En el Nobre del Postre: A Blessed Find by a Couple of TCPP’s

My beloved food companion and I had the great fortune of leaving behind our usual identities as Stuffy Recoleta People (SRP) and becoming Temporary Cool Palermo People (TCPP) for a few days this past weekend. We enjoyed it. We purchased non-overpriced, perfectly ripened fruit, a bottle of white out of a huge selection of cheap wines, dish-washing detergent, super glue and a power-chord in the same match-box sized chino down the street instead of spending hours at Dis-ripoff or Carre-why-the-hell-are-you-buying-fruit-at-a-supermarket-when-there-is-a-fruteria-one-block-away. We walked down tree and dog-poop lined streets. We people-watched casually from various creative-suave outdoor cafes and bars, admiring the boheme-chic vogueries of our fellow CPPs. The highlight of the experience was hands-down finding this place, En el Nombre del Postre, located at Soler 5547.

In true CPP fashion, we stumbled upon this place while toting matching iPads on our quest to find a coffee house with wifi, as we urgently needed to respond to a few emails and facebook wall posts in a pleasant setting. This place fit the bill perfectly. Cozy-small cafe and patisserie, vibrantly but tastefully decorated (Ikea-esque), specializing in home-made French macaroons which are proudly displayed in all their splendor at the  ordering station, along with a huge variety of other picturesque breakfast nums and confiture. Muffins of many colors and flavors, biscuits, biscotti, cookies, brownies, scones, more complicated cakes and tarts make choosing a sweet companion for your coffee extremely difficult.

As this is the first time in a while that I’ve seen chai, let alone iced chai, on a menu, I decided to skip the coffee and go for one of these. Actually, to be completely honest, I had no idea it would be good until I tried companion’s and decided to order one myself the next day when we returned. The first day I did order an espresso which was strong, dark and bitter as I like it, unlike the watery junk I find at many BsAs cafes… Anyway back to the chai. Black tea spiced with cinnamon and clove and all that good stuff usually packed inside chai, but cool and refreshing. Just-shaken rim of slick foam across the top. Adorable plastic zodiac-sign mixing sticks, one of which just happened to be Aquarius.

Almond biscotti went perfectly with the tea. Twice-baked crispy, sweet but not too sweet, with plenty of toasted almond slices to add an extra nutty crunch. The bit of dry mouth from this cookie alleviated by refreshing, wet chai.

And then this showed up. Maybe the best sandwich I’ve had in Buenos Aires, and one of the best I’ve had ever, which is saying a lot because I’m pretty picky when it comes to sandwiches. A perfectly tender grilled white chicken breast with soft herbed provolone melting over it, sinking into a surprisingly thick layer of toasted black sesame and pumpkin seeds, which added a beautiful crunch and a great oily-nutty flavor. Topped with a few leaves of fresh arugula which wilted into the warm cheese, and a chunky spread of shredded carrots and ripe avocado cubes which were marinated in the same deliciously citric vinaigrette that was drizzled over the  side-salad. Their sandwiches are made with a bread of your choice and, again, the variety makes this a difficult decision. A basket of all obviously home-made pumpkin-seed bread, curry bread, french baguette, ciabatta, some sort of sweet bread, a darker wheat variety and this one, which we ordered, a crusty sourdough embedded with tangy green olives. The bread was incredibly fresh, soft but crispy on the outside from toasting. Seeds on one half and lemony carrot-avocado tapenade on the other melted into its carb-y flesh beautifully. Comforting and warm, while also light and airy, very healthy ingredients. We were left with absolutely nothing negative to say about this sandwich.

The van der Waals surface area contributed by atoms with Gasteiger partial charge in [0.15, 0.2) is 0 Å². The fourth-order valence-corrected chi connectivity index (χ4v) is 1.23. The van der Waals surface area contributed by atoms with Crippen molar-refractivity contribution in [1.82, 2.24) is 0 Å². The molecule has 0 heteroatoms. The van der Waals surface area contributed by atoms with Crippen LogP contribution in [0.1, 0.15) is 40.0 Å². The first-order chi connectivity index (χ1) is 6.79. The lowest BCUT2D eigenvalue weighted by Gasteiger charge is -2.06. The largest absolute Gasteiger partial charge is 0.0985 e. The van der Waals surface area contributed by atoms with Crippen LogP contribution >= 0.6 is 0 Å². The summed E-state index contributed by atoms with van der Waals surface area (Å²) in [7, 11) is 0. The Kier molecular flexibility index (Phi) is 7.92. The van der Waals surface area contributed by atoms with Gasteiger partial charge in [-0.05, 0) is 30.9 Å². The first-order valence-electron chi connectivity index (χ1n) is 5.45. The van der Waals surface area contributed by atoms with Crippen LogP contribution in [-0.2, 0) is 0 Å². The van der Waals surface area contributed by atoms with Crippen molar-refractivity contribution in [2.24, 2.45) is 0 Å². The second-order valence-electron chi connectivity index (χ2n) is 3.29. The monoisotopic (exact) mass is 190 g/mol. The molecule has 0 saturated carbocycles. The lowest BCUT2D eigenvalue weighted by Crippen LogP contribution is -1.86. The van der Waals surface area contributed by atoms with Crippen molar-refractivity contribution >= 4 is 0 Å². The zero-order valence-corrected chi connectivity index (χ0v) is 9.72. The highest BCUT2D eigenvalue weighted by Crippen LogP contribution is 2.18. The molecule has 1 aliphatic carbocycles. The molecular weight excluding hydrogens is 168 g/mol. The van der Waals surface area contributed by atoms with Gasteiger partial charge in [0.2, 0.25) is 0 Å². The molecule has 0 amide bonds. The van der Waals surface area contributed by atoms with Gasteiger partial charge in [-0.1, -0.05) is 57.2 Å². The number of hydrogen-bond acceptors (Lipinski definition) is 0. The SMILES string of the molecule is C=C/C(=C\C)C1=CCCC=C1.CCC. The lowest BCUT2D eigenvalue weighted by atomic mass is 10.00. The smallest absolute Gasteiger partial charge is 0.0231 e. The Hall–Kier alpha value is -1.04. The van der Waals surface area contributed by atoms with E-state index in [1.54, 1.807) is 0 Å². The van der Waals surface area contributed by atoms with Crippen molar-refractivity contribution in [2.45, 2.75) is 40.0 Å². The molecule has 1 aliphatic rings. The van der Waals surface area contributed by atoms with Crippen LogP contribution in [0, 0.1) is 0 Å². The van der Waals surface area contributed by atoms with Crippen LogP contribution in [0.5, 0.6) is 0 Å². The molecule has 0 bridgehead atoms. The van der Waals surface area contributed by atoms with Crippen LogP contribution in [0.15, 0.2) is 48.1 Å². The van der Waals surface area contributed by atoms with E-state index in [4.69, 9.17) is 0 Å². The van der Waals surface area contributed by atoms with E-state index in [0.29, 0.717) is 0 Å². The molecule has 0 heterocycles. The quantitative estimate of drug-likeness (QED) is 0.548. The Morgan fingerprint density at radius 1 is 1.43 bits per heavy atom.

The presentation was another giant plus – this fantastically complex sandie was served with three adorable little condiment jars of ketchup, mayo and mustard, neither of which was in the least bit necessary (as the sandwich was already perfectly flavorful) but which added a lot of character to the dish. Also on the side was a delightful little salad of green and purple lettuce with juicy cherry tomatoes, tossed in refreshing citric vinaigrette and sprinkled with toasted seeds both of which echoed the ingredients of the sandwich, making this the perfect side to it.

The sweet thang we chose to close our meal with was this dark chocolate cookie with lemon mousse inside. Again, this was something that looked fantastic but tasted even better. Two layers of dark dark dark chocolate biscuit (was expecting it to be way sweeter), buttery and crumbly and flaky rather than crispy. Very tart, smooth lemon cream between them.

We didn’t get much emailing or facebooking done, as iProducts where swiftly pushed aside to make room for this mouthwateringly delicious brunch. Hand-holding and talking happened though, the latter especially on the topic of our admiration of every little detail of this place we found so coincidentally. One of these details is the long shelf of home-made conserves and pickled vegetables (of which we couldn’t help getting one) lining one wall of the place. Gorgeous baskets and gift-boxes of their rainbow of home-made macaroons are also available. Their mugs, however, are not on sale. 😦

My Florencio in Palermo, maybe even better, I will definitely be returning here soon.

3 thoughts on “En el Nobre del Postre: A Blessed Find by a Couple of TCPP’s

  1. Pingback: El Nono Amigo: No-no(t) as Good as Expected | My Amused Bouche

  2. Pingback: Put on your sandwich gloves, it’s time to eat some sandwiches: Ten Favorite Sandwiches in Buenos Aires | Pick Up The Fork

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